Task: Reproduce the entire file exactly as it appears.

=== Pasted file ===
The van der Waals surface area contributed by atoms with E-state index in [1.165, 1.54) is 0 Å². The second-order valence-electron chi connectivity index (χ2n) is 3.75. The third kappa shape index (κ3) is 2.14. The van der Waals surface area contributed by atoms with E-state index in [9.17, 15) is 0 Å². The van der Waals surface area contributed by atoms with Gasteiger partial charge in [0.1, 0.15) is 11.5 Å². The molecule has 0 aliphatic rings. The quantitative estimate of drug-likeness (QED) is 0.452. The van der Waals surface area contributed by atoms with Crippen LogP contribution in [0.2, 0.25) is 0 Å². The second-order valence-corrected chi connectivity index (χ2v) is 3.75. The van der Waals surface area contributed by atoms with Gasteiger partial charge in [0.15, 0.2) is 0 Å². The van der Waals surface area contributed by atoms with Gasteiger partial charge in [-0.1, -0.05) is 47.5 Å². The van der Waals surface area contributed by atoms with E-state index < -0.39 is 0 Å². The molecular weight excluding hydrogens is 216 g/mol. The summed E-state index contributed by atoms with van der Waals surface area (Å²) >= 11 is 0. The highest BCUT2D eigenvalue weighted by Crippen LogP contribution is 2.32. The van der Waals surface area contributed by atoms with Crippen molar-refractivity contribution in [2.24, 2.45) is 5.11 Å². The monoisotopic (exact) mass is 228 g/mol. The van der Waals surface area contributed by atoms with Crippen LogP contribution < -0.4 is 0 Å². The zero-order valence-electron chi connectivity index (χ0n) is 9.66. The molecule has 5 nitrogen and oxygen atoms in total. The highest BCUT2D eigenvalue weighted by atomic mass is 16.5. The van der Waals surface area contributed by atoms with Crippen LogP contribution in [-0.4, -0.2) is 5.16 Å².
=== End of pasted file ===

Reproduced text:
The van der Waals surface area contributed by atoms with E-state index in [1.165, 1.54) is 0 Å². The second-order valence-electron chi connectivity index (χ2n) is 3.75. The third kappa shape index (κ3) is 2.14. The van der Waals surface area contributed by atoms with E-state index in [9.17, 15) is 0 Å². The van der Waals surface area contributed by atoms with Gasteiger partial charge in [0.1, 0.15) is 11.5 Å². The molecule has 0 aliphatic rings. The quantitative estimate of drug-likeness (QED) is 0.452. The van der Waals surface area contributed by atoms with Crippen LogP contribution in [0.2, 0.25) is 0 Å². The second-order valence-corrected chi connectivity index (χ2v) is 3.75. The van der Waals surface area contributed by atoms with Gasteiger partial charge in [0.15, 0.2) is 0 Å². The van der Waals surface area contributed by atoms with Gasteiger partial charge in [-0.1, -0.05) is 47.5 Å². The van der Waals surface area contributed by atoms with E-state index < -0.39 is 0 Å². The molecular weight excluding hydrogens is 216 g/mol. The summed E-state index contributed by atoms with van der Waals surface area (Å²) >= 11 is 0. The highest BCUT2D eigenvalue weighted by Crippen LogP contribution is 2.32. The van der Waals surface area contributed by atoms with Crippen molar-refractivity contribution in [2.24, 2.45) is 5.11 Å². The monoisotopic (exact) mass is 228 g/mol. The van der Waals surface area contributed by atoms with Crippen LogP contribution < -0.4 is 0 Å². The zero-order valence-electron chi connectivity index (χ0n) is 9.66. The molecule has 5 nitrogen and oxygen atoms in total. The highest BCUT2D eigenvalue weighted by atomic mass is 16.5. The van der Waals surface area contributed by atoms with Crippen LogP contribution in [-0.4, -0.2) is 5.16 Å².